I read somewhere that if a lawyer advertises for a free consultation, it should raise red flags. I respectfully disagree. There is zero difference between a paid consultation and a free consultation. I should know, in the first five years of my practice, I flip-flopped from either policy. Starting out, when I was on my own, and I was not so busy, I advertised free consultations, and when I was very busy, I instituted a hard, “no free consultation” rule. Thus, I have experience doing both free and paid consultations. Looking back, I can say I never treated any matter differently, and I don’t think any other lawyer would either.
There is probably an even split in employment law firms in Toronto that do or do not do free consultations. I find that that the older the firm, the less likely they are to offer free consultations. I assume the older employment law firms don’t offer free consultations because they don’t have to: they are busy enough already or lack the resources to have someone answer free calls literally all day.
Keep in mind that all law firms will, in a way, offer a free consultation to some clients, just not the everyday person. If IBM called any employment law firm asking for a free quick consultation because they just fired their old employment lawyers, do you think any law firm would say no to that? Most times when sophisticated parties call for a free consultation, they just want to get a feel for the lawyer. You can be sure they don’t care they are saving a few hundred bucks when they know in any event their total legal matter will cost far more than that.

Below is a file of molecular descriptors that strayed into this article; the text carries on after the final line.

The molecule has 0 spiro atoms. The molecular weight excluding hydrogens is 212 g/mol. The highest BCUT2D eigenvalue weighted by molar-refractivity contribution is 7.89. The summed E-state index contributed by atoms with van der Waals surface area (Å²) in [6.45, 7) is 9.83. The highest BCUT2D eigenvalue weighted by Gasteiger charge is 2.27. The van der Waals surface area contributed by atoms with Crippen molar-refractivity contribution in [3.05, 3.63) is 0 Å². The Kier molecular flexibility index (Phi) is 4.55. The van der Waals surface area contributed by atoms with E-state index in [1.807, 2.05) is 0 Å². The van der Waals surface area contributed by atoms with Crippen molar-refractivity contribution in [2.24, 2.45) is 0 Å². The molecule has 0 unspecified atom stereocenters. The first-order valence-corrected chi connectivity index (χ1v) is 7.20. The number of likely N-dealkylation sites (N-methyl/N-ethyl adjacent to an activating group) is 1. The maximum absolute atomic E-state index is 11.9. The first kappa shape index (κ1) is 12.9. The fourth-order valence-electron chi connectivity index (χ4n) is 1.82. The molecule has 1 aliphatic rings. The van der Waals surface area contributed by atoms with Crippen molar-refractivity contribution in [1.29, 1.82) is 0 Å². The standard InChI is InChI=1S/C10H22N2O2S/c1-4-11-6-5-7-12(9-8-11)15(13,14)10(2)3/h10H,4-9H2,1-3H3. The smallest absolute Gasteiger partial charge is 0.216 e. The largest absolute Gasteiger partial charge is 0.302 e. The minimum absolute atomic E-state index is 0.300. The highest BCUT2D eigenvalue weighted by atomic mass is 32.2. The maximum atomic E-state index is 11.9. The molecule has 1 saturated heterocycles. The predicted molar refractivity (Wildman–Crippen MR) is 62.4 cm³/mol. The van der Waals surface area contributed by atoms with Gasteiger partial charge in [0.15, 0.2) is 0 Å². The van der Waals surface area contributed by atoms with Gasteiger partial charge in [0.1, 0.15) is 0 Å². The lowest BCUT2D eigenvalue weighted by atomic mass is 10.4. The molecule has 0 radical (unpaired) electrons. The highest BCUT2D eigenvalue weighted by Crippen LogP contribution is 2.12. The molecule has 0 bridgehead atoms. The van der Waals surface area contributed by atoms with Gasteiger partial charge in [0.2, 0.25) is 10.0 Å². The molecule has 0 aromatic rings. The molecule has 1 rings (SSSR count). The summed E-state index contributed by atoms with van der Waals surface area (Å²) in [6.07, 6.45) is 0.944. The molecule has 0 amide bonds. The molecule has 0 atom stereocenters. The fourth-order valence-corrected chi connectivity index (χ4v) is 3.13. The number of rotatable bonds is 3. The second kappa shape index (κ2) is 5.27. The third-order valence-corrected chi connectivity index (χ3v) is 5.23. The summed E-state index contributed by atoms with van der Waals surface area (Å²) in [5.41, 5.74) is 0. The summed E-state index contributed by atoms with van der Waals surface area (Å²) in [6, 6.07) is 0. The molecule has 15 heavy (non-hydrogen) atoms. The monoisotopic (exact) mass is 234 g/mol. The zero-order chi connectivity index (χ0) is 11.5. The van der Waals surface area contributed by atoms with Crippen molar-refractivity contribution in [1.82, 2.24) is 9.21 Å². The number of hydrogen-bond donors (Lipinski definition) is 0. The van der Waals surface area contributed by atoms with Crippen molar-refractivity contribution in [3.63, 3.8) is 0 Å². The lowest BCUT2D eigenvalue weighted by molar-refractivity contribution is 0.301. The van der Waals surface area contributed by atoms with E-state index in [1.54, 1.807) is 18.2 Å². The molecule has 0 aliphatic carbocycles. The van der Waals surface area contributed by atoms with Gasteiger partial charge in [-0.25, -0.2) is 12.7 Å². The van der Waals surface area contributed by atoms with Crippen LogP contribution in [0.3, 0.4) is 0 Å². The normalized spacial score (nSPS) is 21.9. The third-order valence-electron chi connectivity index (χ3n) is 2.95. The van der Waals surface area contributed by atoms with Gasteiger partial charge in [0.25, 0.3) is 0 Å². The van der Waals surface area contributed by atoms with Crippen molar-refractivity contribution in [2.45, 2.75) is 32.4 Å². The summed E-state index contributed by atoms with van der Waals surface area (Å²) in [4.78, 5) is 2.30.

A lawyer answering free consultations is a challenging job with a low conversion rate. For every client I got with a strong case, I spent half a week on the phone with people with no case, something no lawyer could help with or someone who elected not to hire me. My phone number was essentially a hotline. When I advertised free consultations, people would call me to ask why their boss cut their lunch break short just one single day. Other times, I had to counsel people with serious mental health issues like schizophrenia. You can’t just hang up on these people. Lawyers have a duty to try and help. Still, I can see why some law firms wouldn’t put up with this. If you are going to offer free consultations, you have to speak to everybody, even with bizarre or vexatious or meritless cases, otherwise, you are being disingenuous.
Difference between paid and free consultations
The is no difference between a free consultation and a paid consultation. An experienced lawyer will go through a checklist and standard questions in every instance. Employment law is not hard. There are various intricacies and caveats, but they are easy to spot once you practise in this area long enough.
So long as the client is relatively forthcoming, and that the lawyer knows the right questions to ask, all consultations, free or otherwise, are the same. Try an experiment. Call two different experienced free consultation employment lawyers today and tell them about your case. I can almost guarantee you will get the same answer at each firm so long as you were forthcoming and open about all the facts. Now call the paid consultation employment lawyer. Get dressed up in a suit and drive downtown, park and hand over $500 for the appointment. I bet you get the same answer if you provided the exact same facts.